Encouraging babies and toddlers to feed themselves has benefits that go far beyond vitamins and essential nutrients. When children feed themselves, they develop fine motor skills through touching, grasping, spooning, squeezing—and, of course, dropping—food. Self-feeding offers developing eaters sensory skill development, too, as they explore food's taste, texture, smell, color, and temperature. Plus when a child is in control of his food intake, he learns to tune in to natural hunger cues and to stop eating when he's full—an important life skill.
Once your baby can sit up steadily by herself and has started to practice her pincer grasp, it's time to bring on the finger foods. As you move into toddlerhood, the "I do it myself stage", you can capitalize on that independent streak and encourage even more self-feeding, with, say, actual utensils and perhaps even—gasp!—a napkin. But don't panic if your toddler still prefers to have you feed her; every child develops differently. Just remember to provide plenty of opportunities to practice independent eating. And use these simple tips, tricks, and ideas to help you and your little one get on your way:
1. Set the stage. Have food and all of the necessary gear ready before you bring your child to the table. This avoids a multitude of disasters, including having a hangry kiddo screaming for food. Ideally, your setup will include:
2. Set regular mealtimes. Children like predictability, so set up a daily mealtime schedule that suits your family's routine. Three meals plus a morning and afternoon snack at roughly the same time each day is a good target to shoot for. Aim to space snacks out so that you aren't feeding your kid too close to mealtime: 2-3 hours between a snack and a meal usually ensures that your baby will be hungry enough at mealtime to really want to eat. A reasonably hungry kid is a motivated self-feeder!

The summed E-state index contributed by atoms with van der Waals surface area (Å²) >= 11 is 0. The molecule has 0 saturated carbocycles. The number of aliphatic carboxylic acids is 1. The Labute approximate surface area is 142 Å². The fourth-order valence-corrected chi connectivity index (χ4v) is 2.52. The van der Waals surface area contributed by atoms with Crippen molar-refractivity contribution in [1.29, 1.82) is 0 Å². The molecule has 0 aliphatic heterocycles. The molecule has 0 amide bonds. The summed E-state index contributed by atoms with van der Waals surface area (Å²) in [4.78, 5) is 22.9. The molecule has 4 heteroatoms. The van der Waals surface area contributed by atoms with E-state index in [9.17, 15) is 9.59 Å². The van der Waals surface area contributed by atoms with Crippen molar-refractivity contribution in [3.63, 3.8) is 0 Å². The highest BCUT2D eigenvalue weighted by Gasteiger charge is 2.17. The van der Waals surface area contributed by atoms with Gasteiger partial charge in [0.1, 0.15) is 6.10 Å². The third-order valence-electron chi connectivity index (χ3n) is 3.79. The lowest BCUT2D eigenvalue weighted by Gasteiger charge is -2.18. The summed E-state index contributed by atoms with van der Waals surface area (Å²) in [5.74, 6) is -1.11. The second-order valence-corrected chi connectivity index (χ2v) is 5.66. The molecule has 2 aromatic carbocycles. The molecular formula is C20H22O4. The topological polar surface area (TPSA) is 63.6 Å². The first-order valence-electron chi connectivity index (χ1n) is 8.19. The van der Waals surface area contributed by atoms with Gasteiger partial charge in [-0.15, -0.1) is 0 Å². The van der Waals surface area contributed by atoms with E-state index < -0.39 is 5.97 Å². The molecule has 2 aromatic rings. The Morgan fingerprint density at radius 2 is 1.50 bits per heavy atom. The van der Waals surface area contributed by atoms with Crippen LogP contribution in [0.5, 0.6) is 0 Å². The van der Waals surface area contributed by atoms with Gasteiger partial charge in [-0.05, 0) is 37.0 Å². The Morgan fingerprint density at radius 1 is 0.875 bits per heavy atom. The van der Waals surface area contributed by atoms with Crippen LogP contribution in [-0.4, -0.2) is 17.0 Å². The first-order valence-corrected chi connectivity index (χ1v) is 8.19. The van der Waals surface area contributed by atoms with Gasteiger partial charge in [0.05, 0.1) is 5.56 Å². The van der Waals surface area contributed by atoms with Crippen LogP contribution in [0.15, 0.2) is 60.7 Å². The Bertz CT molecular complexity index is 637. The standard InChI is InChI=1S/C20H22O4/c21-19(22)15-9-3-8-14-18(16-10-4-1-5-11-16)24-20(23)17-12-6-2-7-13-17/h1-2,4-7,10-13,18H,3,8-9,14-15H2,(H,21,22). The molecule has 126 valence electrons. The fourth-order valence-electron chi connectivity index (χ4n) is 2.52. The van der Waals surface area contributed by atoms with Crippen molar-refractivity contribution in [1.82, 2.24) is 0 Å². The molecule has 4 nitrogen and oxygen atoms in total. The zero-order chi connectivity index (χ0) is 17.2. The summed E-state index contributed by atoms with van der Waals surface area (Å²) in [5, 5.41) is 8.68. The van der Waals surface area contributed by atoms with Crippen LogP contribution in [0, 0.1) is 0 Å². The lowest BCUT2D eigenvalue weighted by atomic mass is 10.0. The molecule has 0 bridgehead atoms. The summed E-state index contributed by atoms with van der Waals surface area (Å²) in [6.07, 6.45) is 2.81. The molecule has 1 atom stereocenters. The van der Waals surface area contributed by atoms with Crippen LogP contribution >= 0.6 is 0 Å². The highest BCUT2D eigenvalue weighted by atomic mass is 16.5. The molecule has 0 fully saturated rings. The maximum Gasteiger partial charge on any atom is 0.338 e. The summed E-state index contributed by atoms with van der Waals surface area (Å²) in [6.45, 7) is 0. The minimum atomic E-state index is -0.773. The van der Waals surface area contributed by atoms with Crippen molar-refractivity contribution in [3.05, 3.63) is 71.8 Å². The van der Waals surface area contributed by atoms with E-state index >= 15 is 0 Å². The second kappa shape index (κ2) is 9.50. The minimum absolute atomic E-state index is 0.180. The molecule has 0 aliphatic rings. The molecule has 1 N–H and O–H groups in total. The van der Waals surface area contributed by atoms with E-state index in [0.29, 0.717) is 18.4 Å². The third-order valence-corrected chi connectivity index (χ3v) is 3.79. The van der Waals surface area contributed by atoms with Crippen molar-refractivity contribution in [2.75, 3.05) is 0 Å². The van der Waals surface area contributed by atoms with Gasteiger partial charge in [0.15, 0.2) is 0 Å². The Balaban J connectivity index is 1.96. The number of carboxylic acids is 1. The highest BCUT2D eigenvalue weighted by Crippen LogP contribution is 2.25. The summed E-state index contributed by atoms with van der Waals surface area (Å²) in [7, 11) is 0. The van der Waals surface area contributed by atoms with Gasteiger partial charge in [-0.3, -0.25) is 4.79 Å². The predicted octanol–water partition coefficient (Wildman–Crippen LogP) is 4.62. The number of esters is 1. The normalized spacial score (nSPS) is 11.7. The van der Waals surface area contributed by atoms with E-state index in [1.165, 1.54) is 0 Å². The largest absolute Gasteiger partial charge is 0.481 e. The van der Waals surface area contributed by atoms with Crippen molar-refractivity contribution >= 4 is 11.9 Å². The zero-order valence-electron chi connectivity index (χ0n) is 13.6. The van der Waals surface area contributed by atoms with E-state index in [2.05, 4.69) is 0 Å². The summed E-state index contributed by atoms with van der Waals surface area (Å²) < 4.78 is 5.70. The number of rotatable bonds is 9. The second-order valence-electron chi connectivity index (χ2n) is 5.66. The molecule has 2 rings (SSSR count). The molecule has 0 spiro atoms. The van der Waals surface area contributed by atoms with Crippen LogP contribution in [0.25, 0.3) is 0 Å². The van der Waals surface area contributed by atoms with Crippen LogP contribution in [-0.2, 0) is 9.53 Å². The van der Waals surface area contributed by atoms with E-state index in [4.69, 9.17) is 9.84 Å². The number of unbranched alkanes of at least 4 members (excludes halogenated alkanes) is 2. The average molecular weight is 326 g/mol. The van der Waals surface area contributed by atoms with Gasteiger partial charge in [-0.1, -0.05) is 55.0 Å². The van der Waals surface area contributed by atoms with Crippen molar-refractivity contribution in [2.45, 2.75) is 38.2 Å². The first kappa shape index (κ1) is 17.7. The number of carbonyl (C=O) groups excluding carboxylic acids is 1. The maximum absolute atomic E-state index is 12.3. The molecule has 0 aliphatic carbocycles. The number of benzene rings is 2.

3. Serve the right stuff. Babies can usually start to self-feed around 9 months, but it's important to offer appropriate fare:
4. Embrace family mealtime. Mealtimes are a chance to for you to interact and help your child learn. Tempting as it may be to multitask while your baby is "occupied" with a meal, don't simply place food in front of him and walk away to check your email or fold laundry. Sit with your child, talk about the shapes, colors, and texture of the foods on his plate. Include your child in family mealtime as often as you can. Even if she's not eating a full meal when you are, giving her a chance to observe and participate in the social interaction that occurs at the table offers numerous benefits. Plus, watching you and the rest of the family simply go through the physical mechanics of eating will encourage mimicking.
5. Forgive the mess. Things are going to get messy, so invest in a few good bibs and keep a damp cloth nearby for quick cleanups. Old beach towels, sheets, even plastic shower curtains make great splash mats under a baby's chair. If you're worried about clothing stains, consider stripping you baby down to just a diaper. (The photo ops alone are worth giving that trick a try!) And keep that cordless hand vacuum charged; you're going to need it. But remember, annoying as it may be to scrape dried oatmeal off the wall, it's all in the name of your little one's development.
Safety Tip: Always keep a close eye on your child when she's eating or drinking to prevent an accidental fall from a highchair and to reduce the risk of choking.